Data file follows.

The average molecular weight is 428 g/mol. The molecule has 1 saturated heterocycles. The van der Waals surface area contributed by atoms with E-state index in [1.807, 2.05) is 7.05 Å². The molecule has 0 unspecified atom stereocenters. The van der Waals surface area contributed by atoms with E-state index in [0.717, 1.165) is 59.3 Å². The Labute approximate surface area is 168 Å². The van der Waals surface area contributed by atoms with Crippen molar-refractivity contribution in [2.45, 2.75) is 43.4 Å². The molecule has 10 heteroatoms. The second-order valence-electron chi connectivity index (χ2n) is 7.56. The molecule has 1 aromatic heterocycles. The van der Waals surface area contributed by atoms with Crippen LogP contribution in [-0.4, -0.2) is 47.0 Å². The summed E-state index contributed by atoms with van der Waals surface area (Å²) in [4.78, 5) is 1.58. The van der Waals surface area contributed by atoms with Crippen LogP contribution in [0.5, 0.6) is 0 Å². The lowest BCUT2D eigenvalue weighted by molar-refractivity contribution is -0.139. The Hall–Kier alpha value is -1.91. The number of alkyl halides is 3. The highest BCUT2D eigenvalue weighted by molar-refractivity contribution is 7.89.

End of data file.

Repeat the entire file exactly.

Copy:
The average molecular weight is 428 g/mol. The molecule has 1 saturated heterocycles. The van der Waals surface area contributed by atoms with E-state index in [1.807, 2.05) is 7.05 Å². The molecule has 0 unspecified atom stereocenters. The van der Waals surface area contributed by atoms with E-state index in [0.717, 1.165) is 59.3 Å². The Labute approximate surface area is 168 Å². The van der Waals surface area contributed by atoms with Crippen molar-refractivity contribution in [2.45, 2.75) is 43.4 Å². The molecule has 10 heteroatoms. The second-order valence-electron chi connectivity index (χ2n) is 7.56. The molecule has 1 aromatic heterocycles. The van der Waals surface area contributed by atoms with Crippen LogP contribution in [-0.4, -0.2) is 47.0 Å². The summed E-state index contributed by atoms with van der Waals surface area (Å²) in [4.78, 5) is 1.58. The van der Waals surface area contributed by atoms with Crippen LogP contribution in [0.5, 0.6) is 0 Å². The lowest BCUT2D eigenvalue weighted by molar-refractivity contribution is -0.139. The Hall–Kier alpha value is -1.91. The number of alkyl halides is 3. The highest BCUT2D eigenvalue weighted by molar-refractivity contribution is 7.89.